- Ask questions about the applicant’s disability and how it might impact their ability to do the job.
- Be prepared to answer questions about the company’s disability inclusion policy.
- Be flexible and make accommodations, such as providing a quiet room or a sign language interpreter.
- Confirm that all training materials and orientations are accessible.
- Provide clear and concise instructions on all onboarding materials.
- Offer training to all incoming and existing staff on disability awareness and inclusion.
The Bigger Picture: Careers, Education, and Accessibility
Disability inclusion must cover every aspect of professional life.
From textbooks to videos, they should be accessible to everyone. People with all types of disabilities will need to work through them, so you’ll need to offer alternative formats, such as Braille or audio recordings.
Think captions, clear audio, and simple interfaces. Video meetings should be accessible to people who are deaf or hard of hearing, with closed captioning or transcripts.
All websites, internal and customer-facing, must follow the disability access and inclusion plan, with full accessibility for people with all types of disabilities.
At the most basic level, sites should be navigable with screen readers, have high contrast for visibility, use clear and concise language, and offer alternative text for images.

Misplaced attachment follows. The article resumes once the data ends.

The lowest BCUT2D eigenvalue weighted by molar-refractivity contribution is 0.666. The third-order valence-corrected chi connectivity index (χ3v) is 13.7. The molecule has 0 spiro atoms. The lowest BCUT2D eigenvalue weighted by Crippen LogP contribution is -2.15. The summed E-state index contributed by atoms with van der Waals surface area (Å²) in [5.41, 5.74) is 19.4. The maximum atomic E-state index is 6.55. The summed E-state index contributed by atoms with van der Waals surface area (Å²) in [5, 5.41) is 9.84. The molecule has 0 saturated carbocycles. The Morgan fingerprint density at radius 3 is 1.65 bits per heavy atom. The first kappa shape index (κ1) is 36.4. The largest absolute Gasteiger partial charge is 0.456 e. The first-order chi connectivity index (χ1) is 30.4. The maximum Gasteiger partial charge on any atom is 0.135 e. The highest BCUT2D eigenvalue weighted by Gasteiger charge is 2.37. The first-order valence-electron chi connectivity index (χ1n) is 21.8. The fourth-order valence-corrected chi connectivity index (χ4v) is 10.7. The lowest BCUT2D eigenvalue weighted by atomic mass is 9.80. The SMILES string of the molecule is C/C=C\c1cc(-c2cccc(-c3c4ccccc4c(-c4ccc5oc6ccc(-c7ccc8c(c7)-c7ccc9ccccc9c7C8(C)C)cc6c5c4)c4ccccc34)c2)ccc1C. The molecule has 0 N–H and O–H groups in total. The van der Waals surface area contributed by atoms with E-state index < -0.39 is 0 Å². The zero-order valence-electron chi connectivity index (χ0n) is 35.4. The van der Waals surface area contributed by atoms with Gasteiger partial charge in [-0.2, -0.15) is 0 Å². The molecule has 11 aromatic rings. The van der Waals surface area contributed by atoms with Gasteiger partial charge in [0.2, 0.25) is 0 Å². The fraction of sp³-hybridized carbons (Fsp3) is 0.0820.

And, check through to make sure all forms are accessible. A more thorough accessibility plan should include an accessibility audit, some type of monitoring, and accessibility testing, as well as digital accessibility training for anyone working on the website.
Making It Personal
Inclusivity should be a company-wide initiative, built in wherever possible from the ground up, and from the top down.
At the same time, each and every team member, whatever their place in the organization hierarchy, can decide what they will do to go the extra mile to value and welcome their colleagues, regardless of disabilities.
What can you do to seek out perspectives on disability from people who live with it? How will you use that information?
What can you do to support a colleague with disability in participation, engagement, decision-making, and the path to leadership? What can you change?
What can you do within your team or department to develop strategies and communications that include people with disabilities? What can you offer?
And, what are you already doing on your own that can be shared with coworkers, to leverage your ideas and resourcefulness in ways that will expand inclusivity behaviors within your organization?
Keeping the Momentum: Evaluating Your Plan
Your organization doesn’t stand still, and neither should you. It’s essential to regularly check your disability inclusion plan. Adapt to new needs, get regular feedback, and always strive for full inclusivity.
In the end, a world built with everyone in mind is richer, more vibrant, and undeniably better for us all.
Remember to always prioritize accessibility in every initiative. If you’re unsure, consult experts or those directly affected. They’ll provide invaluable insights.